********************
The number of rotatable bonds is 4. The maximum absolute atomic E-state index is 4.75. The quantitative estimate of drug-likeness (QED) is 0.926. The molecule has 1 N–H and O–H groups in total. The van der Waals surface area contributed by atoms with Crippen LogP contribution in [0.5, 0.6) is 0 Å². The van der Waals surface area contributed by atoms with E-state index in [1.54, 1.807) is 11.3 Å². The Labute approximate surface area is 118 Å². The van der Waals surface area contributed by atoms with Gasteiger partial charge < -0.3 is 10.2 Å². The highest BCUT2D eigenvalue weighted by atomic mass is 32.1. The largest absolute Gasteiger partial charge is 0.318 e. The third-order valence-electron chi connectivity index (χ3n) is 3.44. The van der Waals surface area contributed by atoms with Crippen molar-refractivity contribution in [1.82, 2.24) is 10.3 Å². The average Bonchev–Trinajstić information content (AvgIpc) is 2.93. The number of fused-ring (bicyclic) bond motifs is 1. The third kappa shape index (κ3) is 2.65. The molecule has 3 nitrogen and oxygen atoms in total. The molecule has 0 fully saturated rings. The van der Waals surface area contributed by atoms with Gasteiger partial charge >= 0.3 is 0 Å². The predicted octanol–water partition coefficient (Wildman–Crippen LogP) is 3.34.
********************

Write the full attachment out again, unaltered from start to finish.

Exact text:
The number of rotatable bonds is 4. The maximum absolute atomic E-state index is 4.75. The quantitative estimate of drug-likeness (QED) is 0.926. The molecule has 1 N–H and O–H groups in total. The van der Waals surface area contributed by atoms with Crippen LogP contribution in [0.5, 0.6) is 0 Å². The van der Waals surface area contributed by atoms with E-state index in [1.54, 1.807) is 11.3 Å². The Labute approximate surface area is 118 Å². The van der Waals surface area contributed by atoms with Gasteiger partial charge < -0.3 is 10.2 Å². The highest BCUT2D eigenvalue weighted by atomic mass is 32.1. The largest absolute Gasteiger partial charge is 0.318 e. The third-order valence-electron chi connectivity index (χ3n) is 3.44. The van der Waals surface area contributed by atoms with Crippen molar-refractivity contribution in [1.82, 2.24) is 10.3 Å². The average Bonchev–Trinajstić information content (AvgIpc) is 2.93. The number of fused-ring (bicyclic) bond motifs is 1. The third kappa shape index (κ3) is 2.65. The molecule has 3 nitrogen and oxygen atoms in total. The molecule has 0 fully saturated rings. The van der Waals surface area contributed by atoms with Gasteiger partial charge >= 0.3 is 0 Å². The predicted octanol–water partition coefficient (Wildman–Crippen LogP) is 3.34.